Due to induction of phase I/II metabolism for QHS, more attention should be paid to the potential effect of QHS-PQ on the activity of major CYPs and UGTs enzymes. CYP2B6 and CYP3A4 have been reported to be involved in the metabolism of QHS [14, 15]. In primary human hepatocytes, QHS was found to induce the activity of CYP3A4 and CYP2B6 in primary human hepatocytes, whereas QHS was also a weak reversible inhibitor of CYP2B6 (Ki 4.6 μM) . Previous in vitro studies implicated that induction of CYP2B6 and CYP3A4 was the underlying mechanism of the time-dependent pharmacokinetics of QHS [11–13]. The induction of CYP3A4 activity by QHS has been evaluated by the ratio of plasma COH-MDZ to CMDZ at 4 hours  or using different probe drugs (omeprazole or cortisol) . The effect of QHS on the activity of CYP2B6 has been studied in humans using mephenytoin as a probe. In the present work, the effect of QHS-PQ on CYP2B6 and CYP3A4 activity in healthy Chinese after two consecutive oral doses of QHS-PQ was investigated. Considering that there is no report of PQ affecting any of the enzymes studied, the change of enzyme activity after QHS-PQ pretreatment was supposed to be the contribution of QHS in the present study.
In order to obtain metabolic information on different enzymes in one study, a cocktail approach, which involves the administration of several probe drugs simultaneously, is usually applied. By using metabolic ratios such as the AUC of a metabolite to that of the parent drug in plasma as metrics, the activity of multiple enzymes can be estimated concurrently. A number of studies have used the cocktail methodology to investigate the activity of major CYP450 enzymes (CYP1A2, CYP2C19, CYP2D6, CYP2E1, and CYP3A) . It should be pointed out that both pharmacokinetic and pharmacodynamic interactions between cocktail probe drugs should be taken into consideration. In the present study, it was of interest to include probes for CYP2B6 and CYP3A4, as these enzymes have been shown to metabolize QHS in vitro. BUP and MDZ are well-recognized markers for evaluation of CYP2B6 and CYP3A activity, respectively, and have been widely used both in vitro and in vivo. A cocktail including BUP (100 μM) and MDZ (2 μM) has been validated in vitro[13, 21, 22]. To evaluate the activity of these two enzymes in humans, the pharmacokinetic profiles of MDZ and BUP have been evaluated separately [23–25] or dosed on separate days  due to lack of literature data to support this cocktail.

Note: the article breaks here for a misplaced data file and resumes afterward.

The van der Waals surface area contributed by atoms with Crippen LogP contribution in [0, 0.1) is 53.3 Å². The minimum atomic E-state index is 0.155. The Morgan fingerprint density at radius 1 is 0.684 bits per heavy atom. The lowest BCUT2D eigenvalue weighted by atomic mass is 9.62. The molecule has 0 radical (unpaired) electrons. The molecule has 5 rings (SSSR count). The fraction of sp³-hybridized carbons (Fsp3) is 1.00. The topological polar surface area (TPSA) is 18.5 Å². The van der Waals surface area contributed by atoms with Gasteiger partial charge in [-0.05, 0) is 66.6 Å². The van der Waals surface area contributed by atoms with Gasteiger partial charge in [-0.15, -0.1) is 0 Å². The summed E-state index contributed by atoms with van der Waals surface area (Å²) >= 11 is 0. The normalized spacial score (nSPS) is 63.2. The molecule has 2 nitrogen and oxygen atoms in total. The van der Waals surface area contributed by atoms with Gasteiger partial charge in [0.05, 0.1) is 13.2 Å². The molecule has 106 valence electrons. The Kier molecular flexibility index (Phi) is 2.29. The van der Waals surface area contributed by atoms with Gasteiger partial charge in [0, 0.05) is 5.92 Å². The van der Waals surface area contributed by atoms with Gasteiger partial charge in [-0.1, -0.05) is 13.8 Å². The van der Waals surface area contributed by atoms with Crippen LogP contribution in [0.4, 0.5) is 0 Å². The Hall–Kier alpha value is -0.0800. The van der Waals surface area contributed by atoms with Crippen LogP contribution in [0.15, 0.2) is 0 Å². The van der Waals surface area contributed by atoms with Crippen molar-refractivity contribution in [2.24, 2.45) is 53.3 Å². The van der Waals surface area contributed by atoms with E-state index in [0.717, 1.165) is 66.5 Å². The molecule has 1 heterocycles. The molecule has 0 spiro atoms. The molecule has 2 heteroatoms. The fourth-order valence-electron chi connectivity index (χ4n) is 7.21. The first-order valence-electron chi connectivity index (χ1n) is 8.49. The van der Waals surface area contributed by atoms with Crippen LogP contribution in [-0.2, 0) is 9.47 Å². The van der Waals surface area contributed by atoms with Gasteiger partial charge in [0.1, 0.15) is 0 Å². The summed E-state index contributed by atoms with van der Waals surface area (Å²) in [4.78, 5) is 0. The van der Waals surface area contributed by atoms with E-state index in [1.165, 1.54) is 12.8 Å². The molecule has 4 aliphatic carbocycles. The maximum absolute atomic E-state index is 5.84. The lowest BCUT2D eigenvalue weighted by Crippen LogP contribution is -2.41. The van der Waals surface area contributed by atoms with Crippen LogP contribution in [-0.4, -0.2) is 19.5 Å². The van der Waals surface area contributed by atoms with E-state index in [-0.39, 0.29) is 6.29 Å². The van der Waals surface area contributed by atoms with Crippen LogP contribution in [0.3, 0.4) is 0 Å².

In the present study, MDZ and BUP were dosed together as a cocktail, which was validated by comparison of the present metabolic capability data (AUCmetabolite/AUCparent drug) with reported results obtained from each probe alone or validated cocktail drugs. After an oral administration of two probe drugs, the dose-normalized AUC of BUP (0.35 ± 0.23 h kg/L) and its metabolite OH-BUP (3.98 ± 1.45 h·kg/L) corresponded with reported data obtained in healthy Chinese , Korean  and Caucasian volunteers . The metabolic capability of CYP2B6 was 13.4 ± 5.2, which was in agreement with reported data (6.3-15.3). After an oral dose of this cocktail, the dose-normalized AUCs of MDZ (1.0 ± 0.3 h·kg/L) and its metabolite OH-MDZ (0.32 ± 0.09 h·kg/L) were similar to the documented data obtained in healthy Chinese  and Caucasian volunteers . The AUC ratio of OH-MDZ to MDZ was 0.34 ± 0.09, which did not show a big difference from reported data (0.22-0.30). No serious drug-related adverse events occurred during and after the investigation. All volunteers successfully completed the study. These results suggested that bupropion (75 mg) and midazolam (15 mg) could be included in the present cocktail to evaluate the enzyme activity of CYP2B6 and CYP3A4, respectively.
The enzyme activity of CYP2B6 (bupropion hydroxylation) increased 2.1-fold after two days’ oral intake of QHS-PQ compared with day -14, which suggested that two days’ regimen of QHS-PQ could induce the activity of CYP2B6. In a previous population pharmacokinetic study, the activity of CYP2B6 (S-mephenytoin N-demethylation) increased 1.9-fold after multiple administrations of QHS to CYP2C19-poor metabolizers . It was found that QHS could induce the activity of CYP2B6 (Emax 1.9-fold and EC50 0.6 μM) in primary human hepatocytes . However, weak inhibition by QHS was also observed in HLMs. Taking the induction and inhibition into consideration, quantitative prediction of P450-mediated DDIs indicated auto-induction of QHS clearance, as a result of a 1.6-fold increase in CYP2B6 activity. Previous studies provided molecular mechanism of induction by QHS, which acted as a ligand of human PXR and CAR. QHS could activate both nuclear receptors and result in the induction of the expression of CYP2B6, CYP3A4, and MDR1 in primary human hepatocytes and in the human intestinal cell line LS174T .